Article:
It's been 27 days since Palmer Luckey, the founder of Oculus VR and former Facebook golden child, has been seen or heard from publicly. On September 23, Luckey issued this statement on his funding of and involvement in Nimble America, a pro-Trump, anti-Hillary Clinton political advocacy group with the stated mission of proving "shitposting is powerful and meme magic is real." Palmer said he donated $US10,000 ($12,956) to the group because he "thought the organisation had fresh ideas on how to communicate with young voters" but said his actions do not represent Oculus, the company Facebook bought for $US2 ($3) billion in 2014. He also said he planned to vote for libertarian candidate Gary Johnson.
And then... poof, smoke bomb, Palmer went bye bye.
Luckey didn't even make an appearance at Oculus VR's third annual developer's conference in San Jose earlier this month. Virtual reality developers have threatened to pull support for Oculus as long as Luckey is involved with the company, and Oculus representatives have been pleading with developers to stay on the platform.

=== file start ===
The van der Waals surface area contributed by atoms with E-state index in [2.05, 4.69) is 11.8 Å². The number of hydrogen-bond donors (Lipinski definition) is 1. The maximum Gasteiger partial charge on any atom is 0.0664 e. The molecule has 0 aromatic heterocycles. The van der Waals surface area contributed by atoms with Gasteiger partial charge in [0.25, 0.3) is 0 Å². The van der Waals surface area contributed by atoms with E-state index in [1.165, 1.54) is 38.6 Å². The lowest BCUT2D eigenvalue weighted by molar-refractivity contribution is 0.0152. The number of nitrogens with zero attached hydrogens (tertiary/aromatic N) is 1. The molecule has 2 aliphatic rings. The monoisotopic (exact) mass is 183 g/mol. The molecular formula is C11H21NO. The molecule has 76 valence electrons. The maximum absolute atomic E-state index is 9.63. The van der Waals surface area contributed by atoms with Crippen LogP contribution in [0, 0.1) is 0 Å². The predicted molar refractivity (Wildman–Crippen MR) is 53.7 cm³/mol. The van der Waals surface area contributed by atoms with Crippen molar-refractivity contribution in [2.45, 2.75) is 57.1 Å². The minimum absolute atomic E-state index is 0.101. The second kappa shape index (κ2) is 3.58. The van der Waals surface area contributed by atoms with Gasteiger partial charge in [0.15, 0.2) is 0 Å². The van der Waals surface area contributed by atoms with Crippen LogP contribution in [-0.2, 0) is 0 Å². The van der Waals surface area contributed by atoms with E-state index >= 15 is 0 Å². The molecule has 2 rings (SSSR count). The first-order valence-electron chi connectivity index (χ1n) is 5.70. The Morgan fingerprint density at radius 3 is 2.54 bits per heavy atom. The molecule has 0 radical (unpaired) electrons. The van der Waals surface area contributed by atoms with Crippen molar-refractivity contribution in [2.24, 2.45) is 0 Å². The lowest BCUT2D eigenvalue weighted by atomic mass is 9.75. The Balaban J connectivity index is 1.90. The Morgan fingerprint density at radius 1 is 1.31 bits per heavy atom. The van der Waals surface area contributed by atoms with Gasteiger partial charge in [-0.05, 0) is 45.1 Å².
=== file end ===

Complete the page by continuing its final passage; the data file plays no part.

I had a hard time getting anyone from Facebook or Oculus to say anything at all about Palmer at the conference, where he's been a central figure in previous years. Luckey's gone silent on Twitter and Facebook, too. Maybe his phone is broken?
The more likely explanation is that Facebook's PR machine has either ordered or supported Luckey's disappearance. As a developer told me in San Jose, the silence on this is "deafening."
Facebook's non-response is also in stark contrast to its other election year headache, board member and vocal Trump supporter Peter Thiel. Mark Zuckerberg defended Thiel in an internal memo earlier this week, saying the company cares deeply about diversity and that there are many reasons someone might support Trump "that do not involve racism, sexism, xenophobia or accepting sexual assault." Thiel recently donated $US1.25 ($2) million to Trump's campaign.
Does Facebook's tolerance for diversity extend to Palmer Luckey? Was his crime of donating to a shit-posting meme forum worse than Thiel's support for Trump? Is the fact that developers are threatening to pull out of a platform Facebook spent $US2 ($3) billion on a factor? We don't know. We've reached out to Facebook for comment. Last week they were tight-lipped but told us Luckey still worked at the company.
For now, we're just looking for him. It's day 27...and counting.